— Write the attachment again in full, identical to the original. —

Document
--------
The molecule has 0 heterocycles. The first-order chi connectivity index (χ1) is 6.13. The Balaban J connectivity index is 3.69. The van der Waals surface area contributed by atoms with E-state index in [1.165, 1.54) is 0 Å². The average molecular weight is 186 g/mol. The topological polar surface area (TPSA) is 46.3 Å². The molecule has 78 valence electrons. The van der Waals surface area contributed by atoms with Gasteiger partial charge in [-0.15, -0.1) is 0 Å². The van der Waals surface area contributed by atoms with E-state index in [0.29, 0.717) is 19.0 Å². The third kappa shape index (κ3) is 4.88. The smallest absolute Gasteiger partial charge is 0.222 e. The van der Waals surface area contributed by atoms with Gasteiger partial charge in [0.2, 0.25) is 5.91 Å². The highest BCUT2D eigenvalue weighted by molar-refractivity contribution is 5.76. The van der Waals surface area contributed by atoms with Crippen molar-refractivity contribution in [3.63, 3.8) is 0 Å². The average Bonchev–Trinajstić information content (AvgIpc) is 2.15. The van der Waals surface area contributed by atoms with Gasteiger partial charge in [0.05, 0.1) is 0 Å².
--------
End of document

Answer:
The molecule has 0 heterocycles. The first-order chi connectivity index (χ1) is 6.13. The Balaban J connectivity index is 3.69. The van der Waals surface area contributed by atoms with E-state index in [1.165, 1.54) is 0 Å². The average molecular weight is 186 g/mol. The topological polar surface area (TPSA) is 46.3 Å². The molecule has 78 valence electrons. The van der Waals surface area contributed by atoms with Gasteiger partial charge in [-0.15, -0.1) is 0 Å². The van der Waals surface area contributed by atoms with E-state index in [0.29, 0.717) is 19.0 Å². The third kappa shape index (κ3) is 4.88. The smallest absolute Gasteiger partial charge is 0.222 e. The van der Waals surface area contributed by atoms with Gasteiger partial charge in [0.2, 0.25) is 5.91 Å². The highest BCUT2D eigenvalue weighted by molar-refractivity contribution is 5.76. The van der Waals surface area contributed by atoms with Crippen molar-refractivity contribution in [3.63, 3.8) is 0 Å². The average Bonchev–Trinajstić information content (AvgIpc) is 2.15. The van der Waals surface area contributed by atoms with Gasteiger partial charge in [0.05, 0.1) is 0 Å².